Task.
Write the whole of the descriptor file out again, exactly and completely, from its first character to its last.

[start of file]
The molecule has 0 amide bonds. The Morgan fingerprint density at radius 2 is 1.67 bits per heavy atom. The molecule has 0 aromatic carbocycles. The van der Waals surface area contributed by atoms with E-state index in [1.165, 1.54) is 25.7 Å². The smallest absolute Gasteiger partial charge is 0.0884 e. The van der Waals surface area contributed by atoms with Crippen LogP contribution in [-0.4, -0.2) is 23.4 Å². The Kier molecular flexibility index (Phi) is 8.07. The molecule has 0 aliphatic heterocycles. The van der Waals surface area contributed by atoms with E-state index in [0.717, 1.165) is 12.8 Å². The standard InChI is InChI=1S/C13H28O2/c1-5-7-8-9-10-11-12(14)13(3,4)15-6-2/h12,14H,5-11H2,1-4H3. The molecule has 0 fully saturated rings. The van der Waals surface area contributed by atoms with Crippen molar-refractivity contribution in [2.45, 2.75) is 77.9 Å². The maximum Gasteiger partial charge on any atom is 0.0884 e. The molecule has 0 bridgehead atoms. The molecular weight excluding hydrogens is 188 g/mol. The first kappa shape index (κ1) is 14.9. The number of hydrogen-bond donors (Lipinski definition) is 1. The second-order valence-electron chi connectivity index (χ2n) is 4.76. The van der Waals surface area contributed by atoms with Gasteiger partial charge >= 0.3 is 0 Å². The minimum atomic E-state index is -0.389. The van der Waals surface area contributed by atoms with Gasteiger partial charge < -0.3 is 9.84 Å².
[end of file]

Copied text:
The molecule has 0 amide bonds. The Morgan fingerprint density at radius 2 is 1.67 bits per heavy atom. The molecule has 0 aromatic carbocycles. The van der Waals surface area contributed by atoms with E-state index in [1.165, 1.54) is 25.7 Å². The smallest absolute Gasteiger partial charge is 0.0884 e. The van der Waals surface area contributed by atoms with Crippen LogP contribution in [-0.4, -0.2) is 23.4 Å². The Kier molecular flexibility index (Phi) is 8.07. The molecule has 0 aliphatic heterocycles. The van der Waals surface area contributed by atoms with E-state index in [0.717, 1.165) is 12.8 Å². The standard InChI is InChI=1S/C13H28O2/c1-5-7-8-9-10-11-12(14)13(3,4)15-6-2/h12,14H,5-11H2,1-4H3. The molecule has 0 fully saturated rings. The van der Waals surface area contributed by atoms with Crippen molar-refractivity contribution in [2.45, 2.75) is 77.9 Å². The maximum Gasteiger partial charge on any atom is 0.0884 e. The molecule has 0 bridgehead atoms. The molecular weight excluding hydrogens is 188 g/mol. The first kappa shape index (κ1) is 14.9. The number of hydrogen-bond donors (Lipinski definition) is 1. The second-order valence-electron chi connectivity index (χ2n) is 4.76. The van der Waals surface area contributed by atoms with Gasteiger partial charge >= 0.3 is 0 Å². The minimum atomic E-state index is -0.389. The van der Waals surface area contributed by atoms with Gasteiger partial charge < -0.3 is 9.84 Å².